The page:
- Belko Experiment, The
- Finding Fatimah
- Free Fire
- Their Finest
- Fast & Furious 8
- Hatton Garden Job, The
- Boss Baby, The (3D)
- Autopsy of Jane Doe, The
- Lost City of Z, The
- City of Tiny Lights
- Quiet Passion, A
- Void, The
- Man Down
- Ghost in the Shell (3D)
- Zip & Zap and the Marble Gang
- Don't Knock Twice
Railway Man, The
Stars: Colin Firth, Nicole Kidman, Jeremy Irvine, Stellan Skarsgard, Tanroh Ishida, Sam Reid, Hiroyoki Sanada, Tom Hobbs, Ewen Leslie
Director: Jonathan Teplitzky
Bespectacled Eric Lomax's (Firth) enthusiasm for railways has taken him all over Britain; he can tell you all the best routes, and all the most interesting facts about the towns you'll pass through. But Lomax is also a man haunted by the past; and we meet him at a grim-faced reunion of men who suffered in Japanese wartime prison camps, many of whom will never fully recover.
'We can't love,' says Lomax's friend Finlay (Skarsgard). 'We can't sleep. We're an army of ghosts.'
Though he meets Patti (Kidman) - on a train, of course - and marries her, Lomax remains a shattered man, forgetful of bills and prone to nightmares and fits of violence; Finlay advises Patti not to interfere.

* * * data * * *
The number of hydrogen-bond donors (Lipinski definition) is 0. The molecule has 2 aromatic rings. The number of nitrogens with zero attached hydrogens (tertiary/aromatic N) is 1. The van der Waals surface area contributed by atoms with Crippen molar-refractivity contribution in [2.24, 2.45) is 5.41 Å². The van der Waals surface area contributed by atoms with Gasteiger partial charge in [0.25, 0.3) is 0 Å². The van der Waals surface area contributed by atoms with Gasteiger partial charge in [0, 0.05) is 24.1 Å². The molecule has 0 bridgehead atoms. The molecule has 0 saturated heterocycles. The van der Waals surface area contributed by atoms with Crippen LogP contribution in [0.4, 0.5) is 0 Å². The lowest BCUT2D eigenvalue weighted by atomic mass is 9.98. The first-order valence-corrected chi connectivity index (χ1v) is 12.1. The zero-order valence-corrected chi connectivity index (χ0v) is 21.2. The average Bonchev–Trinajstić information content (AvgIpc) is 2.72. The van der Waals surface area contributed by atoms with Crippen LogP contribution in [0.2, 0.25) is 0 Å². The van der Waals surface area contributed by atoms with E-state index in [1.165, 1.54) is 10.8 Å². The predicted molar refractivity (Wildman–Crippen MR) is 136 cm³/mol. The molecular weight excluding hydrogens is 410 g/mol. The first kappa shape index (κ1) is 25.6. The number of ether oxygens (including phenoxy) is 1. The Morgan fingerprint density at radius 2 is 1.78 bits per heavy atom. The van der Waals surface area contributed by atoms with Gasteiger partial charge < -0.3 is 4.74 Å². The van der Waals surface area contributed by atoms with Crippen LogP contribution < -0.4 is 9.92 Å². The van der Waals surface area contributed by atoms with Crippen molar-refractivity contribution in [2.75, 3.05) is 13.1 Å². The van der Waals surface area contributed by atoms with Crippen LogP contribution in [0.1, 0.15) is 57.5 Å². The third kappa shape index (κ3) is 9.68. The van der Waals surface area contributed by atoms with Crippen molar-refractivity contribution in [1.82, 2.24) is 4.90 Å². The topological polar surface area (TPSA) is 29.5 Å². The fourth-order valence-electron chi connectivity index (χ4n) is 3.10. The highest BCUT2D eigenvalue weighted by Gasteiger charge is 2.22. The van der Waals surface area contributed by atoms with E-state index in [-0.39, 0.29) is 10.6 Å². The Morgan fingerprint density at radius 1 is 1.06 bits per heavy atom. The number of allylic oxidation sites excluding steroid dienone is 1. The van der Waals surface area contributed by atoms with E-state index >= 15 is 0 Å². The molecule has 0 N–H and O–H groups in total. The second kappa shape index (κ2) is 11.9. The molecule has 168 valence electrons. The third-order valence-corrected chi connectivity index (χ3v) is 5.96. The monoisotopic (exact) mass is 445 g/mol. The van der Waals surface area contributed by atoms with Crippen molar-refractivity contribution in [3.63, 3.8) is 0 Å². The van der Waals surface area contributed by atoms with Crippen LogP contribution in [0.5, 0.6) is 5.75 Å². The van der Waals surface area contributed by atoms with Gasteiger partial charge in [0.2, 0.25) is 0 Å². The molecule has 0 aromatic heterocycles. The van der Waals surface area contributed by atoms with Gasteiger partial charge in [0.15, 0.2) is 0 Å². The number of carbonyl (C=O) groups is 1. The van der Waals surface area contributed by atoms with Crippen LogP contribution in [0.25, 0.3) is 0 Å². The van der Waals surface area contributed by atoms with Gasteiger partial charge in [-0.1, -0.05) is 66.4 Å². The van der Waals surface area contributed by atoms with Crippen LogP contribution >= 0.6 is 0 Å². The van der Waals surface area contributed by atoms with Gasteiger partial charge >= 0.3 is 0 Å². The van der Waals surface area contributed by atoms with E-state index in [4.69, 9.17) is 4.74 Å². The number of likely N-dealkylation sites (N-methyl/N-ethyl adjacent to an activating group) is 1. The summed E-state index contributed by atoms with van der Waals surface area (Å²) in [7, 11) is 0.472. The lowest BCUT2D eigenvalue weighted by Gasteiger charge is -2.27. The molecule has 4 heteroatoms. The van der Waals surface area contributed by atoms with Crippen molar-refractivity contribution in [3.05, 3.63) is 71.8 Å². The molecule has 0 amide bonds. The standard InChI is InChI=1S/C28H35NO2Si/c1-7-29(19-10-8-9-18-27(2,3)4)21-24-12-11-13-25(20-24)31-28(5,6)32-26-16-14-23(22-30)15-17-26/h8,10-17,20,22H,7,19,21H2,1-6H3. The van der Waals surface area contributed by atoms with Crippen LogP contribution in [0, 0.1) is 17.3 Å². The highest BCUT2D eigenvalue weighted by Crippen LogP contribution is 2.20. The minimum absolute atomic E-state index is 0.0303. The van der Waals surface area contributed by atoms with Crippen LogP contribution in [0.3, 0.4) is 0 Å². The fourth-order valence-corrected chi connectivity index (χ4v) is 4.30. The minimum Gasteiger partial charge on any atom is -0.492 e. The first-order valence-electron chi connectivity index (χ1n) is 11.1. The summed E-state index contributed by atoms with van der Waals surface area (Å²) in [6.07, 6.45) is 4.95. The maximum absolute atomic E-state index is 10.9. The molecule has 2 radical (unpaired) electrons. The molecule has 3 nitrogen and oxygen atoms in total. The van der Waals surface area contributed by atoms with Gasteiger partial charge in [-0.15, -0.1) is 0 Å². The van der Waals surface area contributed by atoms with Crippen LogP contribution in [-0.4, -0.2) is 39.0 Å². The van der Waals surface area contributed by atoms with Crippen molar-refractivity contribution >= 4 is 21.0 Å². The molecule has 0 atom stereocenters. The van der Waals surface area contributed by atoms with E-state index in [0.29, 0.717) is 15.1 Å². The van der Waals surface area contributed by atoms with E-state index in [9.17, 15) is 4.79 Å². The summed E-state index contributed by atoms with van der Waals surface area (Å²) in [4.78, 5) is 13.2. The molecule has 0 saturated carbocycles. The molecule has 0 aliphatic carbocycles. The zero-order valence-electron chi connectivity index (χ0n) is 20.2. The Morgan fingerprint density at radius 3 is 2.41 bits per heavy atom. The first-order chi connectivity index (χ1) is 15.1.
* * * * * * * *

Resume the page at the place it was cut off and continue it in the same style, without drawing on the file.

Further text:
We then flash back to the young Lomax (Irvine), rounded up by the enemy with the fall of Singapore in the early days of World War Two, and subjected to violent and barbaric torture after building a radio in his prison camp, a radio the Japanese seem convinced was built to communicate with the Chinese, even though it is only a receiver.
Lomax's chief torturer, Nagase (Ishida), a young officer hired as an interpreter, is relentless in his interrogation; flash forward to present (1980) times, and Lomax is given the opportunity to track down his nemesis (now played by Sanada) and exact revenge.
A bag-eyed Firth again demonstrates his versatility, as he proves, like a low-key Kidman, remarkably effective in roles for which they might not seem entirely suited. They certainly have some story to tell here, and the torture and prison camp scenes probably go just about far enough to suggest the full horror of the P-o-Ws' situation, in this extremely emotive narrative that will move you to tears before the end.
A coda tells us that Lomax, whose poem The Clock of Man is used hauntingly in the film, lived to a ripe old age. Few men could have deserved it more.
Australia/UK 2013. UK Distributor: Lionsgate. Colour by deluxe.
116 minutes. Not widescreen. UK certificate: 15.
Guidance ratings (out of 3): Sex/nudity 0, Violence/Horror 2, Drugs 0, Swearing 0.
Review date: 04 Jan 2014